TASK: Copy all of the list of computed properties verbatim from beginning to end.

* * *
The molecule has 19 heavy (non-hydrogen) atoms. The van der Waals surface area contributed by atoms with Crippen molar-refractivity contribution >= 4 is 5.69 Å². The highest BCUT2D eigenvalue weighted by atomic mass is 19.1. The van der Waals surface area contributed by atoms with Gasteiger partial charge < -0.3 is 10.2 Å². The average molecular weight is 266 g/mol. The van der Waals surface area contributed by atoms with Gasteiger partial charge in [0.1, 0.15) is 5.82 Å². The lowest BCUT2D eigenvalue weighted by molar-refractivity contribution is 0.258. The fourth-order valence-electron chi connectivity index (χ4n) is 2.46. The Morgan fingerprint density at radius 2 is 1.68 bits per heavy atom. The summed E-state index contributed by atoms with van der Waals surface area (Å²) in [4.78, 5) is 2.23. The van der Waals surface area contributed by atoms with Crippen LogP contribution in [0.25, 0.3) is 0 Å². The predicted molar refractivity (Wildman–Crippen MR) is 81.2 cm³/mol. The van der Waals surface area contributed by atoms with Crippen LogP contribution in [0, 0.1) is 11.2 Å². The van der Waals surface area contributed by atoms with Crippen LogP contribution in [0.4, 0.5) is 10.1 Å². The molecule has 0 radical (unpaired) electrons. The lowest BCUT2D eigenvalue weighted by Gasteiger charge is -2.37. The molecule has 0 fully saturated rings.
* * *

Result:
The molecule has 19 heavy (non-hydrogen) atoms. The van der Waals surface area contributed by atoms with Crippen molar-refractivity contribution >= 4 is 5.69 Å². The highest BCUT2D eigenvalue weighted by atomic mass is 19.1. The van der Waals surface area contributed by atoms with Gasteiger partial charge < -0.3 is 10.2 Å². The average molecular weight is 266 g/mol. The van der Waals surface area contributed by atoms with Gasteiger partial charge in [0.1, 0.15) is 5.82 Å². The lowest BCUT2D eigenvalue weighted by molar-refractivity contribution is 0.258. The fourth-order valence-electron chi connectivity index (χ4n) is 2.46. The Morgan fingerprint density at radius 2 is 1.68 bits per heavy atom. The summed E-state index contributed by atoms with van der Waals surface area (Å²) in [4.78, 5) is 2.23. The van der Waals surface area contributed by atoms with Crippen LogP contribution in [0.25, 0.3) is 0 Å². The predicted molar refractivity (Wildman–Crippen MR) is 81.2 cm³/mol. The van der Waals surface area contributed by atoms with Crippen LogP contribution in [0, 0.1) is 11.2 Å². The van der Waals surface area contributed by atoms with Crippen LogP contribution in [0.4, 0.5) is 10.1 Å². The molecule has 0 radical (unpaired) electrons. The lowest BCUT2D eigenvalue weighted by Gasteiger charge is -2.37. The molecule has 0 fully saturated rings.